Creditors Eager to Speed Up Bankruptcy Process
Kleege, Stephen, American Banker
When Chemical Banking Corp. decided to offer an $80 million "exit loan" to Harvest Foods Inc. - a company that was about to file for reorganization under Chapter 11 of the Bankruptcy Code - it set the stage for a record breaking performance.
The Little Rock, Ark., grocery chain made a successful exit from bankruptcy a mere 16 days after filing with the court late last year, beating the previous record for fastest bankruptcy, held by In Store Advertising, by 13 days.
Aside from putting Harvest in contention for a dubious achievement award, the record also represents a significant trend in banking.
Faced with the costly delays and exorbitant fees of a traditional bankruptcy battle, more lenders and their borrowers are trying to shorten the process. They are hammering out debt restructurings out of court or, like Harvest Foods, arranging prepackaged bankruptcies in which the parties agree to a plan before filing with the court.
In fact, last week's filing by Trans World Airlines was a "prepack," as bankruptcy professionals call them. The airline's creditors agreed to submit a plan to bankruptcy court in which $500 million of debt will be forgiven and the company will emerge from bankruptcy, presumably in a better position to survive, as early as September.
"We're seeing a lot more willingness on the part of creditors to listen, rather than go to court," said Paul Luftig, principal in the Epic Group, a New York debt-restructuring consultancy.
"What you really want to do is preserve value," explained William C. Repko, the managing director of restructurings at Chemical who was called as an adviser by a Harvest bondholder that had had a long relationship with Chemical.
The key question in any restructuring, according to Mr. Repko, is what will be left after the reorganization. Often, he said, the bankruptcy process itself can significantly reduce the value of a business as a going concern - and its ability to carry debt.
"You look at a business on an unleveraged basis," he said. "It's got the opportunity to earn a certain amount of cash flow. Then you make a judgment, as you do in any lending decision. Then you calculate how much debt can get layered on and still have a good credit."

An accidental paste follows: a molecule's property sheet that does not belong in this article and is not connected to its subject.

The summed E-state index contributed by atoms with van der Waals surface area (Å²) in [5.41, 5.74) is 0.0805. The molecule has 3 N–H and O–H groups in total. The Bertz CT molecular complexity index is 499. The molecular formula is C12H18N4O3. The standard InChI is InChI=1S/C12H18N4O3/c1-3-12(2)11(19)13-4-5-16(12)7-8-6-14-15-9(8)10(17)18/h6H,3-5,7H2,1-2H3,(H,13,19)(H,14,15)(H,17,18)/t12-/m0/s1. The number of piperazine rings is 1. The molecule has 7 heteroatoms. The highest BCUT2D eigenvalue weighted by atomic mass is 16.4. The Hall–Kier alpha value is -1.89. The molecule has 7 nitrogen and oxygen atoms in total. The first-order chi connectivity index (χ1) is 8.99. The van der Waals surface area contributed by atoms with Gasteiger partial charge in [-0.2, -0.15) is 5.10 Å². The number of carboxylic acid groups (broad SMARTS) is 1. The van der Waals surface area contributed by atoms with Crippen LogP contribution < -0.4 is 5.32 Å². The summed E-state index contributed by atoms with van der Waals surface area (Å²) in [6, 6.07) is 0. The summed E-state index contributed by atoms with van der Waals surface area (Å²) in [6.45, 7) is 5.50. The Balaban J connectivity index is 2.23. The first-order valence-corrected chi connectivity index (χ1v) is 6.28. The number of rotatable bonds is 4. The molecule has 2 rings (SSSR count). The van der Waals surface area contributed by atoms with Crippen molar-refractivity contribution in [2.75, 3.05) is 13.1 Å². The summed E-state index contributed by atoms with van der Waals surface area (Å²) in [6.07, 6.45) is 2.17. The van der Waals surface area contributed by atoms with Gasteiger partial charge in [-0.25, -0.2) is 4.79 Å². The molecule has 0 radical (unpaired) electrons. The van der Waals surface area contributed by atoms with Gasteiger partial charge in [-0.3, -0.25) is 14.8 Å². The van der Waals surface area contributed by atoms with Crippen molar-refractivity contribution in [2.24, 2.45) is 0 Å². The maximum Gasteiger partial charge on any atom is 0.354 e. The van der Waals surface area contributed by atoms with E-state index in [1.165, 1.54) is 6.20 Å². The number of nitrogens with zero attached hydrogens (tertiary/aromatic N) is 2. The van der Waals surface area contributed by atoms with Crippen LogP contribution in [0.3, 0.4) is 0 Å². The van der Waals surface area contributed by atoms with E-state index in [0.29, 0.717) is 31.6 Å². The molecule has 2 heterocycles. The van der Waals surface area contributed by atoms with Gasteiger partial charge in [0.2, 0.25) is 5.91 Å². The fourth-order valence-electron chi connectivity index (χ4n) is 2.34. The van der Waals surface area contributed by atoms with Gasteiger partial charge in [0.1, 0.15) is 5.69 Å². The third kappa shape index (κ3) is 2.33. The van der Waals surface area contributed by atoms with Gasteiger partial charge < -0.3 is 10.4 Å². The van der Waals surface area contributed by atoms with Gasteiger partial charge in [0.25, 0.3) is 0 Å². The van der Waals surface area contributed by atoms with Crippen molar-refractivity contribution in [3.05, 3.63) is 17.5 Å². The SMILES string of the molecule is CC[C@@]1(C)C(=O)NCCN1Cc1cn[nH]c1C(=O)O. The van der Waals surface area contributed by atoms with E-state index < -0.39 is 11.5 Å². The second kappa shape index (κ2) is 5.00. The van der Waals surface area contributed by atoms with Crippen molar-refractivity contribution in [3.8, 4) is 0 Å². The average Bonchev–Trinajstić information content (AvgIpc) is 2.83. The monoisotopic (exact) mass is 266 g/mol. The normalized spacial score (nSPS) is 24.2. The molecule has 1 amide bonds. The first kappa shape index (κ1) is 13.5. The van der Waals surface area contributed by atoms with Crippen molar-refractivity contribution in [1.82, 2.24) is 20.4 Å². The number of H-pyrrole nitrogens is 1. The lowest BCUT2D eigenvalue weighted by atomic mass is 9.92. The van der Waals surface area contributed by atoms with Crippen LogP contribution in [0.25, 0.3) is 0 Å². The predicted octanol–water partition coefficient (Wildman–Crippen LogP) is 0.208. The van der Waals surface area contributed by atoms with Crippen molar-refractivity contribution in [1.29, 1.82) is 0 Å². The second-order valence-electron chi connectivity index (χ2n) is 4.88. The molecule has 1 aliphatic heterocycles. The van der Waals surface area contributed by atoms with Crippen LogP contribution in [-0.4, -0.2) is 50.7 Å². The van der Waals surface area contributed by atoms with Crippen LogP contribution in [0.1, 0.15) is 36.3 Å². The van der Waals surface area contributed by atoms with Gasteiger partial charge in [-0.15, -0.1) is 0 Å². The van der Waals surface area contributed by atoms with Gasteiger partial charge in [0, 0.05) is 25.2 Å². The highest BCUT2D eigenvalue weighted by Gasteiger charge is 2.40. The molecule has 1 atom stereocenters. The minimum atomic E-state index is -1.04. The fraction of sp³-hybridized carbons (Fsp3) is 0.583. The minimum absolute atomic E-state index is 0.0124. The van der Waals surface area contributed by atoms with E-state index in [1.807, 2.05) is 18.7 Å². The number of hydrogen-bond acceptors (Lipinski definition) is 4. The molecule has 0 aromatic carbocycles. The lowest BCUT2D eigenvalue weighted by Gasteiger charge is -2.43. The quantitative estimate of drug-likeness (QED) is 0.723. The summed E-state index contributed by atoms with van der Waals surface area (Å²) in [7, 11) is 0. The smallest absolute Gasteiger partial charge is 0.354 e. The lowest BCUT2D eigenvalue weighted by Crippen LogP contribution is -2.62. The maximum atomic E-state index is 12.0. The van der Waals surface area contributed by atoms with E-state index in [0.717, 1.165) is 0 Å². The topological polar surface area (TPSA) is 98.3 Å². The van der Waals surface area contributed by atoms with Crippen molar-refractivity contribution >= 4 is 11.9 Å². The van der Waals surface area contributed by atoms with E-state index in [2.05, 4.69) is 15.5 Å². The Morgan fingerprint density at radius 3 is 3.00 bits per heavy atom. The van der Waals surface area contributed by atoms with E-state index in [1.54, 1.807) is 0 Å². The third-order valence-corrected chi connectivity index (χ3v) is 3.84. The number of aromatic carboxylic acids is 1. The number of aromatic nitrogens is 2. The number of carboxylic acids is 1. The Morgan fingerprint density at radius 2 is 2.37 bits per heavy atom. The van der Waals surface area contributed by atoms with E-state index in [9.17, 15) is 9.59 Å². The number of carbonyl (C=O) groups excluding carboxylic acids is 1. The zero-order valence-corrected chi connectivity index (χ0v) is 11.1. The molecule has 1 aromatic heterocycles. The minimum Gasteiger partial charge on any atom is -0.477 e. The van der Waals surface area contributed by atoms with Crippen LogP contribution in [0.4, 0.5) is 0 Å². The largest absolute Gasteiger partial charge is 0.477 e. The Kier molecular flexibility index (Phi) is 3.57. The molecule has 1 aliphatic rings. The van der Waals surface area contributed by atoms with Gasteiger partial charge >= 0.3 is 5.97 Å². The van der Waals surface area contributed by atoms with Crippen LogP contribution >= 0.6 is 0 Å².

In the Harvest case, potential legal fees and delay were not the only factors weighing against a traditional bankruptcy. The company was the beneficiary of some tax breaks that would have been lost and business laws that would have been changed if the company was in bankruptcy at yearend.
That would have made it impossible for the bank to approve the $80 million loan, Mr. Repko said.
The solution was to agree in principle to the $80 million loan prior to the bankruptcy filing, but make the loan contingent on a successful restructuring before the end of the year. With the financing agreement in hand, Harvest was able to quickly arrange a settlement with its other creditors, reducing total debt from $145 million to $80 million, while raising capital for new acquisitions.
Bankers and consultants said the trend toward out-of-court and prepackaged settlements has gradually picked up steam since the mid-1980s, when bankruptcy lost the stigma it once had and became a commonplace tool for overleveraged companies.
Indeed, Mr. Repko notes that two of the seminal workouts - by International Harvester and Chrysler - were out-of-court arrangements.
Although Congress last year approved legislation to streamline proceedings for bankrupt companies with $2 million or less of liabilities and to place some limits on professional fees, "on a significant case there has been nothing legislated that would really affect the timing cost and uncertainty cost," said Mitchel H. Perkiel, a lawyer with Kay, Sholer, Fierman, Hays & Handler in New York.
When time comes to restructure debt, he said, "it still behooves management to give first and primary consideration to the out-of- court process,"